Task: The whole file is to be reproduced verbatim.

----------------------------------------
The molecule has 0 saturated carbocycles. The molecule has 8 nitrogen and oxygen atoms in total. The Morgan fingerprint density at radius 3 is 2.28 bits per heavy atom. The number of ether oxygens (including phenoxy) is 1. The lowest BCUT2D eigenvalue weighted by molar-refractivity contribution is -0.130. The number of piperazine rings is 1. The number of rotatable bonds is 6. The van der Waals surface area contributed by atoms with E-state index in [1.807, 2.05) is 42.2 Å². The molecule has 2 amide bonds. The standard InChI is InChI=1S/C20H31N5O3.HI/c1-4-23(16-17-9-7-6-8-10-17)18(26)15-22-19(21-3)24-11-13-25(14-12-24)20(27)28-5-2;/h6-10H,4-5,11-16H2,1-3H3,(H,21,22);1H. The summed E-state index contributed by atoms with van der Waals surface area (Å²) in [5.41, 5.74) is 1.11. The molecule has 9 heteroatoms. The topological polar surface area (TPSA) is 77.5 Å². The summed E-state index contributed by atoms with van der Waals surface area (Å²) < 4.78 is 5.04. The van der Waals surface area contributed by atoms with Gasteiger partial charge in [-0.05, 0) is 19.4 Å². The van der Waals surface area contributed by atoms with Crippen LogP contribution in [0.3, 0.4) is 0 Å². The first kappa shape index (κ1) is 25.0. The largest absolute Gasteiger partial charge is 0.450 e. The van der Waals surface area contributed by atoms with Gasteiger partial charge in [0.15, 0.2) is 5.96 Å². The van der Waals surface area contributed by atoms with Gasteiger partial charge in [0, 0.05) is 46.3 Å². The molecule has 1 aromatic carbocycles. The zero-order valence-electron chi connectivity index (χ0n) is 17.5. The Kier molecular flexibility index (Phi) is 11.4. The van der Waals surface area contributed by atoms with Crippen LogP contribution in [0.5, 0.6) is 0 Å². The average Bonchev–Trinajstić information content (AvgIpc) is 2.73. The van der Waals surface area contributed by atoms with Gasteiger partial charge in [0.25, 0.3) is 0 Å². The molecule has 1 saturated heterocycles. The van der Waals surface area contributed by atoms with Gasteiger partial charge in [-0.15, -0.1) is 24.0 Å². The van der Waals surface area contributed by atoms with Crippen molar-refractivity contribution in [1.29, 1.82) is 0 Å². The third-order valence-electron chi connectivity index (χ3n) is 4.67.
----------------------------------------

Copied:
The molecule has 0 saturated carbocycles. The molecule has 8 nitrogen and oxygen atoms in total. The Morgan fingerprint density at radius 3 is 2.28 bits per heavy atom. The number of ether oxygens (including phenoxy) is 1. The lowest BCUT2D eigenvalue weighted by molar-refractivity contribution is -0.130. The number of piperazine rings is 1. The number of rotatable bonds is 6. The van der Waals surface area contributed by atoms with E-state index in [1.807, 2.05) is 42.2 Å². The molecule has 2 amide bonds. The standard InChI is InChI=1S/C20H31N5O3.HI/c1-4-23(16-17-9-7-6-8-10-17)18(26)15-22-19(21-3)24-11-13-25(14-12-24)20(27)28-5-2;/h6-10H,4-5,11-16H2,1-3H3,(H,21,22);1H. The summed E-state index contributed by atoms with van der Waals surface area (Å²) in [5.41, 5.74) is 1.11. The molecule has 9 heteroatoms. The topological polar surface area (TPSA) is 77.5 Å². The summed E-state index contributed by atoms with van der Waals surface area (Å²) < 4.78 is 5.04. The van der Waals surface area contributed by atoms with Gasteiger partial charge in [-0.05, 0) is 19.4 Å². The van der Waals surface area contributed by atoms with Crippen LogP contribution in [0.3, 0.4) is 0 Å². The first kappa shape index (κ1) is 25.0. The largest absolute Gasteiger partial charge is 0.450 e. The van der Waals surface area contributed by atoms with Gasteiger partial charge in [0.15, 0.2) is 5.96 Å². The van der Waals surface area contributed by atoms with Gasteiger partial charge in [0, 0.05) is 46.3 Å². The molecule has 1 aromatic carbocycles. The zero-order valence-electron chi connectivity index (χ0n) is 17.5. The Kier molecular flexibility index (Phi) is 11.4. The van der Waals surface area contributed by atoms with Crippen LogP contribution in [0.5, 0.6) is 0 Å². The average Bonchev–Trinajstić information content (AvgIpc) is 2.73. The van der Waals surface area contributed by atoms with Gasteiger partial charge in [0.25, 0.3) is 0 Å². The molecule has 1 saturated heterocycles. The van der Waals surface area contributed by atoms with Gasteiger partial charge in [-0.15, -0.1) is 24.0 Å². The van der Waals surface area contributed by atoms with Crippen molar-refractivity contribution in [1.29, 1.82) is 0 Å². The third-order valence-electron chi connectivity index (χ3n) is 4.67.